When you look at the chart of the NFT index’s YTD return against ETH, you’ll notice that by the mid-to-late stages of January, the fractional markets begin to perform - at least directionally - in line with the cryptocurrency, though there does appear to be a multi-day lag at play in spots. The latter point is not particularly surprising; nobody would argue that fractional secondary markets digest key information quickly and efficiently at this stage. 

From the 15th of January onward, the NFT index was down 9% versus -12% performance for ETH. We’ll dive into that discrepancy in a moment, but clearly, we got warmer as the month went on. It was in the first half of the month that things really went haywire. Through January 15th, the value of ETH dropped close to 10%. The NFT index? Gained 14%. That was bizarre, and there was no rational underlying reason for it to happen. For example, one might speculate that perhaps a new asset started trading, and that asset may have been favorably priced at IPO, leading to a nice pop for both the asset and the index once it began trading. But…nothing started trading in the first 15 days of the year.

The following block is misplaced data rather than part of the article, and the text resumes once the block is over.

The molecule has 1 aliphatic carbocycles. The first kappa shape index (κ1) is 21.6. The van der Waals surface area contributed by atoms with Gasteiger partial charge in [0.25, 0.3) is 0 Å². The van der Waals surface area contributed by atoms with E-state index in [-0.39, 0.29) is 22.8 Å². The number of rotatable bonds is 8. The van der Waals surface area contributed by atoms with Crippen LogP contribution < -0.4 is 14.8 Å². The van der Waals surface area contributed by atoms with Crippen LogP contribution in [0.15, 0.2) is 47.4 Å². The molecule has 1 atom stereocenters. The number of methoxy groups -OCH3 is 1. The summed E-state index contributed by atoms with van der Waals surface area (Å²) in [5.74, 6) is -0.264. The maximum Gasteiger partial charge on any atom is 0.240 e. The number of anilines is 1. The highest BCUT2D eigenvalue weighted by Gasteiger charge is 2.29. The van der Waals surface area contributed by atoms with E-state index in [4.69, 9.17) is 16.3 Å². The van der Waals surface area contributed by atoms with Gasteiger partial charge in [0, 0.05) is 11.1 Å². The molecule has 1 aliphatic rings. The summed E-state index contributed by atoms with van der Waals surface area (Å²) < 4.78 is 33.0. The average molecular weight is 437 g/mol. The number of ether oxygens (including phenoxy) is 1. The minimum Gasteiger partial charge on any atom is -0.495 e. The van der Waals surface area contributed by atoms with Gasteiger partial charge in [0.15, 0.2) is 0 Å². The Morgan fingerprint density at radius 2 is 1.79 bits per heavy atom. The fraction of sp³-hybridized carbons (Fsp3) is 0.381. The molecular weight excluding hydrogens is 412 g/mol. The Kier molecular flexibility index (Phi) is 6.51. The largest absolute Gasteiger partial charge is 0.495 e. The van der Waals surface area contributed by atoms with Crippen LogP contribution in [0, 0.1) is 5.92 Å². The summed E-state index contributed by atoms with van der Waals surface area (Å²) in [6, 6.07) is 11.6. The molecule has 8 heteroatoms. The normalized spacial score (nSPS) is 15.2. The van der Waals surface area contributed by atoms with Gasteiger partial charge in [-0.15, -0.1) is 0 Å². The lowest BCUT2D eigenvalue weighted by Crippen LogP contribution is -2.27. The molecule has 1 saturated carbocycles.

Okay, but until now, we’ve really only considered the impact of the value of ETH, and that’s just one component of return for an NFT to dollar-centric owners. What about the performance of the projects themselves? How did they fare in ETH terms?

Floor price data via NFT Price Floor

Using floor price data from NFT Price Floor as proxy for project performance (acknowledging specific assets will fluctuate in performance around the general population), we see that through the first half of the month, project performance does not really provide merit for the appreciating index. Yes, the BAYC floor rose, nearly 40% as a matter of fact, but recall that the project was only 22% of the index at the start of the year. That appreciation of a minority portion of the index is not sufficient to offset the pressure on the cryptocurrency, especially in an environment where the project comprising the majority of the index, CryptoPunks, saw its floor price trend modestly negative in that stage of the month.